Sometimes the logical successor is an existing employee or group of employees. Where certain employees are key to the business or closely involved in day-to-day operations, you must take steps to ensure that these people want to remain in the business after you’ve gone. If they leave, the value could be significantly affected.

Sale to a third party

The simplest way to transfer ownership is through a sale to an outside party. Sales to larger companies are common as are sales to private equity buyers. This option creates an opportunity to diversity a concentration of wealth in the business. However, the outside sale of assets or stock can have complications and unintended consequences. In the context of a family business, the family may lose its identity or be unable to find a career path for family members associated with the business. A sale to outsiders may also change relationships with key employees, vendors and customers.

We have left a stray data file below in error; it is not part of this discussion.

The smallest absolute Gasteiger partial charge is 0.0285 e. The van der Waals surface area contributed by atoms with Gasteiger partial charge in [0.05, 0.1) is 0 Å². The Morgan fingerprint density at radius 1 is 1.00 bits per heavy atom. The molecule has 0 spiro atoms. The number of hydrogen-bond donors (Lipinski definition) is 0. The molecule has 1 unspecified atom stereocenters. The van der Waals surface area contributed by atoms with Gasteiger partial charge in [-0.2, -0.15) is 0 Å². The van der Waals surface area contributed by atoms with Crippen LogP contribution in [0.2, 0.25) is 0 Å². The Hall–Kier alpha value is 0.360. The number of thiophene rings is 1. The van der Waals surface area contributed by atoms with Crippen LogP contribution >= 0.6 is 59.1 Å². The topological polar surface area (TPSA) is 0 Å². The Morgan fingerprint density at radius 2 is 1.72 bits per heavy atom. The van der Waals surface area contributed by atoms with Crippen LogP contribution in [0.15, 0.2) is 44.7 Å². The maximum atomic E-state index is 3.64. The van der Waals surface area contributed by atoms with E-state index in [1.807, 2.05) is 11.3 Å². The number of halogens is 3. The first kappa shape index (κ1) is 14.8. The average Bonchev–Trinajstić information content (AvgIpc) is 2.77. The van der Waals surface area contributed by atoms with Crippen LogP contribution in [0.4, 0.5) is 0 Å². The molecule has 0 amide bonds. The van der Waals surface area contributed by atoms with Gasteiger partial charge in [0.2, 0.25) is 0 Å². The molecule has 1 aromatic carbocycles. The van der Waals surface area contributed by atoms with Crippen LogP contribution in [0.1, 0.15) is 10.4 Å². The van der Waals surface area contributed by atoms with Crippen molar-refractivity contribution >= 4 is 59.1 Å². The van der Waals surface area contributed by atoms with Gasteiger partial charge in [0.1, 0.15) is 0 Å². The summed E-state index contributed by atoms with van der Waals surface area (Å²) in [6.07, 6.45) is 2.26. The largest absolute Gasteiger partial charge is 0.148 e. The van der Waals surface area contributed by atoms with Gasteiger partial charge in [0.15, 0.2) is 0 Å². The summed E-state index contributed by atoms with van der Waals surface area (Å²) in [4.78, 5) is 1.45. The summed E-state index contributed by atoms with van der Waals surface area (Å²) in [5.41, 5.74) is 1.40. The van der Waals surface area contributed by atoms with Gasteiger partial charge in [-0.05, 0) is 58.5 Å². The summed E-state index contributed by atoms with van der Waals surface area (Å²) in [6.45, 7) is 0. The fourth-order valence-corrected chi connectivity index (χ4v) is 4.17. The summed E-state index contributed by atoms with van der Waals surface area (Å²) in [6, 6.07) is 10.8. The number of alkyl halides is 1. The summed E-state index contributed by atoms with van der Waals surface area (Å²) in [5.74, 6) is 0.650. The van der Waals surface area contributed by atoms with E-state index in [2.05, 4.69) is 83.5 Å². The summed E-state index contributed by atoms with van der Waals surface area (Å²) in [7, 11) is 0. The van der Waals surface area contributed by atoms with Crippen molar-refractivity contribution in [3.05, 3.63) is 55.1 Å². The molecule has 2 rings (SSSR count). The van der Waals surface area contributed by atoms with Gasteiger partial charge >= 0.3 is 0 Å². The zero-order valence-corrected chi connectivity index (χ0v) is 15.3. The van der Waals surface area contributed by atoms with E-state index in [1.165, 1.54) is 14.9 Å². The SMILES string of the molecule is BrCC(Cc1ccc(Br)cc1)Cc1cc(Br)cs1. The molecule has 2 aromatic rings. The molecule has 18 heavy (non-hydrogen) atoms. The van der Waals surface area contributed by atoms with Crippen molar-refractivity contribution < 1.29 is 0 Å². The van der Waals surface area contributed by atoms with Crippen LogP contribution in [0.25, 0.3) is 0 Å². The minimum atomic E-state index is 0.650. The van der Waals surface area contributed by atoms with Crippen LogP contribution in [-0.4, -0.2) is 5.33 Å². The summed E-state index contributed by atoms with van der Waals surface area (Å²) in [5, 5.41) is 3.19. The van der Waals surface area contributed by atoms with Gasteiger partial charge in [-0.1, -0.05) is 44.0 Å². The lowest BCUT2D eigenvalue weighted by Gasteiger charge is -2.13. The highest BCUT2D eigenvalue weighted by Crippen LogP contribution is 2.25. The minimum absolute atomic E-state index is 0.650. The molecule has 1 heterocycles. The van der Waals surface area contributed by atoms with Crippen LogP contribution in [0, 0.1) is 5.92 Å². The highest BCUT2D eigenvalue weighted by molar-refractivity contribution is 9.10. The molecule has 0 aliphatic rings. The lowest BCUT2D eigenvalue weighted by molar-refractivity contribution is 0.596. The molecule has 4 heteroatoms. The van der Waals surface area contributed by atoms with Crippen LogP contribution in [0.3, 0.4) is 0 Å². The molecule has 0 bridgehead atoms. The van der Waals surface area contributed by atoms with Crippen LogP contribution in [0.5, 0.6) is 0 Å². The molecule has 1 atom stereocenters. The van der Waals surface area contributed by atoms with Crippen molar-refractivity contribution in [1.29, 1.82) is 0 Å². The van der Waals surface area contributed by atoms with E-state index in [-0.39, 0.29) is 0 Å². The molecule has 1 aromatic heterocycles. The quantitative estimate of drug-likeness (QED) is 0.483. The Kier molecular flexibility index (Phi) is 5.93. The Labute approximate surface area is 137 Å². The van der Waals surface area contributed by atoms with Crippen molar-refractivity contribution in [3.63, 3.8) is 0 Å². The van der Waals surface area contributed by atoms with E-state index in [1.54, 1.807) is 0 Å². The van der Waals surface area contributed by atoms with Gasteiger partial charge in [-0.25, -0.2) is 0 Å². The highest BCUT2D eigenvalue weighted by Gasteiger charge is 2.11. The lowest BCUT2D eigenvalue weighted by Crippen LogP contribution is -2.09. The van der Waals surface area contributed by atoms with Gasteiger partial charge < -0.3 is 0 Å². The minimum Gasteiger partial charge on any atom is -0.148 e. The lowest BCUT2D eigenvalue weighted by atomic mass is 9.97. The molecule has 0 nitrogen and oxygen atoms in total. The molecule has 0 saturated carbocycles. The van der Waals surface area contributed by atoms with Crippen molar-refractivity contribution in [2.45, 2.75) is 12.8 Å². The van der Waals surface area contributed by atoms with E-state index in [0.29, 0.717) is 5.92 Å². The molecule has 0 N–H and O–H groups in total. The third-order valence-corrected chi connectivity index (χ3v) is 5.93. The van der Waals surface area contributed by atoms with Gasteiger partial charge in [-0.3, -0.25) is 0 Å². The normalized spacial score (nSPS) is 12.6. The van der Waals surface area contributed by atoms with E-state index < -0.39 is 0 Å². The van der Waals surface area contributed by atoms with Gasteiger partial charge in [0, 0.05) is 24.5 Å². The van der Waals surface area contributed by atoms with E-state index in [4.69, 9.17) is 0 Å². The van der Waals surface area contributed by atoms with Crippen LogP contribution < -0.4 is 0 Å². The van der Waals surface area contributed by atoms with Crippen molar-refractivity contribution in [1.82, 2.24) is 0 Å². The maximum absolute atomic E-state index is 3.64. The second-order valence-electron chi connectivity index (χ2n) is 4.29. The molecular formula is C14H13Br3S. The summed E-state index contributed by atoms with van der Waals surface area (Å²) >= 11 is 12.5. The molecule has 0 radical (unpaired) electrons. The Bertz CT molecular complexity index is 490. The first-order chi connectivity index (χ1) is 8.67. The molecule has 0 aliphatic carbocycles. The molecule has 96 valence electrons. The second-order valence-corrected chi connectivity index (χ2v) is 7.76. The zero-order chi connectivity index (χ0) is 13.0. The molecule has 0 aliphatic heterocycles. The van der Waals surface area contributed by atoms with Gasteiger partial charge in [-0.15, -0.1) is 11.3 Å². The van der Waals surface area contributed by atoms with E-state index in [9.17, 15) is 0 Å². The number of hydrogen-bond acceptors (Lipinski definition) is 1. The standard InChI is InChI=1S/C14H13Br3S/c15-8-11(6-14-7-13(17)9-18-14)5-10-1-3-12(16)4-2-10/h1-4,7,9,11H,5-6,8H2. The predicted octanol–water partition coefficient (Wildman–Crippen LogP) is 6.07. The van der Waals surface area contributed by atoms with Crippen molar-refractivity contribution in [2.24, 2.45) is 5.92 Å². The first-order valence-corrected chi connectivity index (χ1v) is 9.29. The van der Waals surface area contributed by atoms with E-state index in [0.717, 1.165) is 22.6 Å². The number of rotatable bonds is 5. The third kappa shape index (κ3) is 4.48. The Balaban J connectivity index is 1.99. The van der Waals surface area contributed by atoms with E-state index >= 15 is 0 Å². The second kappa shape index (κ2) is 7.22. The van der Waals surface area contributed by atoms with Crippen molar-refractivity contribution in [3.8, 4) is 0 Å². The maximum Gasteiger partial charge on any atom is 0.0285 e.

Initial public offerings (IPOs)

The expression ‘going public’ describes the process of offering securities, common or preferred stock or bonds, of a private company to the general public. This is often considered when the funding required to meet business growth has exceeded its debt capacity. Under the right circumstances, going public can be very attractive, but the costs are significant, and there is often a misconception about the amount of control that can be retained. The decision to list requires in-depth analysis, and its advantages and disadvantages must be weighed carefully.

Note: this article was originally published at http://www.poewolfpartners.com. Follow Renita on Twitter: @RenitaWolf.

Crowdfunding Platforms

16 Popular Crowdfunding Platforms